Emily squirmed a little, her ribs throbbed, “Because the Commander an’ Central want to know if I’ve gone round the bend. They’re worried I might freak out next mission and get the whole squad killed.”

“That might be what I’m asking. Maybe I’m asking why it is you think they’re worried about that? After all, they’ve not yet asked me to speak to Miss Navarro yet. In fact she’ll be going back onto active duty very soon.”

She thought for a moment, “All that unusual behaviour bullshit you dragged up a minute ago.”

“Maybe. Your friends are concerned about you. Mister Leroy has noted your difficulty sleeping. Miss Cheng says she hasn’t heard you laugh in the days since the mission. Mister Vargas says you were worryingly insistent about acquiring a bottle of Miss Seo’s ship-made rotgut. Miss Shen said you were rather bitchy when she came to visit you.”

Adam’s heart skipped a beat, “Sh-Shen said that?”

Dr Lynch’s eyebrows rose the barest noticeable fraction, “In the nicest way possible. She’s worried about you. We all are. Believe me, the Commander doesn’t think so little of his soldiers that one bad day could break them. But he is concerned that a small traumatic incident may trigger memories from a greater trauma. Memories of being betrayed by friends you were supposed to protect, as an example, may be reawakened by being wounded when someone you were supposed to save turned into a literal monster.”

They were both silent for a moment. Emily back to staring at the table, Dr Lynch watching her.

“Of course maybe I’m asking if you know why we chose the autopsy room for our little tête-à-tête.”

“Our what?”

“Chat.”

“Oh. No, I don’t.”

Dr Lynch looked around them at the glass walls and the room beyond, the smile slipping for the first time since he arrived if only for a moment.

“Truthfully neither do I. Maybe because it’s the only private space on the whole damn ship save for the Commander’s quarters.”

Emily chuckled, “Honestly, that’d have been even weirder than doing this here.”

“Yes, I agree. It might have also been so I could show you the place where Tygen and I are going to cut that creature into tiny little bits,” again his smile slipped, again only for a moment, “We’re going to keep having these meetings while your healing. Perhaps afterwards as well. We want to make sure you can take whatever is coming.”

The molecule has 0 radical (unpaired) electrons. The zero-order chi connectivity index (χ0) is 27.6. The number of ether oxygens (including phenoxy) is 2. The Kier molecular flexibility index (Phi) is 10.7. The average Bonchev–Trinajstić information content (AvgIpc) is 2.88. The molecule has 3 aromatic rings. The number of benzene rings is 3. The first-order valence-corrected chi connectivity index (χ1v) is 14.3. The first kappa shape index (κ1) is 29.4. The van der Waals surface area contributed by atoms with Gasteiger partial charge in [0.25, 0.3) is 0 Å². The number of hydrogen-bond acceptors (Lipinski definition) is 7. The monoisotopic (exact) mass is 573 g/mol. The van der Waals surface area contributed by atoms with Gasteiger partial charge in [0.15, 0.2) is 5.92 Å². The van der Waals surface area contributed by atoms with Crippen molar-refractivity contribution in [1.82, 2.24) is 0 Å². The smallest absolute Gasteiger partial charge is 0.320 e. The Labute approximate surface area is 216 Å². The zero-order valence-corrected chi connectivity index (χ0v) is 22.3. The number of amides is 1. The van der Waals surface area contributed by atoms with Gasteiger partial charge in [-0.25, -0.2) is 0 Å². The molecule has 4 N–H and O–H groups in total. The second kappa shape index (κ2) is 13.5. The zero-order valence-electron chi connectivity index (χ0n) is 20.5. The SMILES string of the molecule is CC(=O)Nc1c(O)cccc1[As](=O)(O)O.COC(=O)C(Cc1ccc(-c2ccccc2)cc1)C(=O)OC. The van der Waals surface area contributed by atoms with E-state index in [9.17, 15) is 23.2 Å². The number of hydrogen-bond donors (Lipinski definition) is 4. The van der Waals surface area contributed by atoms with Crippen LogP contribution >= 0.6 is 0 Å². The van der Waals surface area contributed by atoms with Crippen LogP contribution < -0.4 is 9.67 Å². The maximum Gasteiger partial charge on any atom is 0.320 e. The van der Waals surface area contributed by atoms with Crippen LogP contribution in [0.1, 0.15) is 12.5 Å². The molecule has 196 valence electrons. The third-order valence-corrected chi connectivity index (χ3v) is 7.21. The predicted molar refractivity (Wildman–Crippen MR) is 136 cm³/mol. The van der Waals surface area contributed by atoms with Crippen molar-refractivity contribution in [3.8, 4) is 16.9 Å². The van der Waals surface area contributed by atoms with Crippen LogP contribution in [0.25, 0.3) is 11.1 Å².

“We’ Dr Lynch?”

“I was recently rescued by a charming young lady with a southern drawl, a young lady who never let me out of her sight and kept me moving no matter how terrified I was. I’d like to try and return the favour.”

“Oh. Thankyou.”

“The pleasure’s mine, my dear. Now tell me truthfully, do you want to find somewhere else to do this or should I bring a space heater next time?”

Emily laughed.

Life in the Avenger’s Barracks (2)

Chapter 2: Cheeky talk

There was a whooping cheer from the assembled crew members as Emily Adams and Else Krause entered the ship’s living quarters. There was barely more than a dozen people gathered to celebrate the two rookies’ triumphant return home but in the cramped, angular, metallic space their voices echoed back as if a hundred were crammed into the small space. Adams blushed furiously. Krause grinned coyly and polished her glasses with a red and yellow rag, sending a discreet wink in the direction of Navneet Banerjee when she was sure he’d be the only one to catch it. His beard twitched upwards in a knowing smile.

The two women stood just inside the hatch for a second, hesitating in front of the unexpected welcoming party. Long enough for Li Ming Cheng to sidle up between the two and gently drape a bare, muscular arm over each of their shoulders.

“You’re blocking the door,” she said, wearing her usual lazy grin, “go let them shake your hands or something.”